Qualifying for Chapter 7 bankruptcy is not a given, and those who file a petition must go through the process to determine whether they meet certain eligibility requirements. One of the primary requirements a debtor must submit to is the so-called means test, which determines whether a debtor’s filing is appropriate.
The test, as is pointed out in a recent article, has two parts. Actually, there are four parts to the test, and five if you include the signature. We’ll take a brief look at them, breaking the means test down in upcoming posts.
The first part of the means test is for determining the debtor’s adjusted income. This is calculated by subtracting from the debtor’s total current monthly income any part of his or her spouse’s income not used to pay for household expenses. In the second part, the debtor makes deductions from his or her income based on national and local standards for certain expenses.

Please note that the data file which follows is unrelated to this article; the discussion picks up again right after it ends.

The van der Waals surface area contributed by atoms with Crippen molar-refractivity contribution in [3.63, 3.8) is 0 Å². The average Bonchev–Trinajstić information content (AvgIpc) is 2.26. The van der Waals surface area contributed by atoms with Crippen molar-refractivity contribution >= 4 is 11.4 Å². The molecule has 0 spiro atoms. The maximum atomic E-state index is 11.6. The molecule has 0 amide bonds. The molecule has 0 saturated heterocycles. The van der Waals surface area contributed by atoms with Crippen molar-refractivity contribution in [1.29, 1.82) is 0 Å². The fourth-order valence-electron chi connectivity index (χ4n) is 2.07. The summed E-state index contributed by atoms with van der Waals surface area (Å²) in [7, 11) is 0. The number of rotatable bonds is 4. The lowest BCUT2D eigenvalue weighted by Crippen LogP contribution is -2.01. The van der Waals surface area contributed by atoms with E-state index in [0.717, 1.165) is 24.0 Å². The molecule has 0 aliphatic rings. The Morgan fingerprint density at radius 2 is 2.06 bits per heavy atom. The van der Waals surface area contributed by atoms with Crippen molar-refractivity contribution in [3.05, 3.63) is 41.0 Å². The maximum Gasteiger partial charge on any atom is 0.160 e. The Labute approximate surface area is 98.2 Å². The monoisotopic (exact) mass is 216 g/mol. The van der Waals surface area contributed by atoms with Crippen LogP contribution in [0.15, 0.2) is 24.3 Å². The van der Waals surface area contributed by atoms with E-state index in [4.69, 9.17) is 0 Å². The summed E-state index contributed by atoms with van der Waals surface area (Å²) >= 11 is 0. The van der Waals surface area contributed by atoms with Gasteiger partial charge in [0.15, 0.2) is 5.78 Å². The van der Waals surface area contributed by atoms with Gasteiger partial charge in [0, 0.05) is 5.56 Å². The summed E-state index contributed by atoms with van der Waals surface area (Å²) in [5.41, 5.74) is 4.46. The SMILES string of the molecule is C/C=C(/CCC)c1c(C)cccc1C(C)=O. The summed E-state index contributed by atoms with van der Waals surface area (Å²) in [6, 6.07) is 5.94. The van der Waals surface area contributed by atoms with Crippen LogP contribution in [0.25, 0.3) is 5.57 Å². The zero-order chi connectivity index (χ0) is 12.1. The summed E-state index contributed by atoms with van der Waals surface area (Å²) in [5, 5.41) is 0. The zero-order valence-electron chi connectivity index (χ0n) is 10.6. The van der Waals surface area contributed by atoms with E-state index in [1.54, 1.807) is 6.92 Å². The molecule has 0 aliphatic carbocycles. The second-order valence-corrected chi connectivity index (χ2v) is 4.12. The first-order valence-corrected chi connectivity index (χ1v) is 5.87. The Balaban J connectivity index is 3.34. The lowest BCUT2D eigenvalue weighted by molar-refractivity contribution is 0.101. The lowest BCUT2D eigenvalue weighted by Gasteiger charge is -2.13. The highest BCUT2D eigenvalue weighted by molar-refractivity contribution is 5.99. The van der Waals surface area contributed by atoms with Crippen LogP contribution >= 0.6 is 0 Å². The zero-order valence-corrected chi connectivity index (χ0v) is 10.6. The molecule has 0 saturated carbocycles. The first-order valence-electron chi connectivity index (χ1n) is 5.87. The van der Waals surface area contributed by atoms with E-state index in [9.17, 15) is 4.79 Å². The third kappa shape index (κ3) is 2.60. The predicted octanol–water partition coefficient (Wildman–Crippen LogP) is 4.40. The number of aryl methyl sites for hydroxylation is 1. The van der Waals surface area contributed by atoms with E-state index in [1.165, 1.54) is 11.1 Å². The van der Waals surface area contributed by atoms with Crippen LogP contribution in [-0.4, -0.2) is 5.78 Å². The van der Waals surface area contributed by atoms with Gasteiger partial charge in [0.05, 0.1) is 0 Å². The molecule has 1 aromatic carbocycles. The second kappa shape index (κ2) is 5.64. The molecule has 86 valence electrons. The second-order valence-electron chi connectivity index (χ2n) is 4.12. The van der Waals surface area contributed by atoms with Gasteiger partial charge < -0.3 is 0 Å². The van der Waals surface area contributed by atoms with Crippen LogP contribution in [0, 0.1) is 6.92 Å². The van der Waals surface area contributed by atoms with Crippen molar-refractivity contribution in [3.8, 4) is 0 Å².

These deductions in the second part include: dependants; food, clothing and other items; out-of-pocket health care allowances; mortgage or rent expenses; housing insurance and operating expenses; transportation costs; vehicle operation expenses; vehicle ownership or lease expenses; taxes; certain education costs; childcare; and certain other expenses, including payments on debts secured by an interest in property owned by the debtor, including home mortgages and vehicle loans.
The second part of test also involves determination of whether the debtor is eligible for a Chapter 13 filing and what the projected monthly plan payment would be in such a filing.
In upcoming posts, we’ll look at the other parts of the means test, and why it is important to work with an experienced attorney when navigating the test.
Source: United States Courts, “Chapter 7 Means Test Calculation,” April 1, 2016.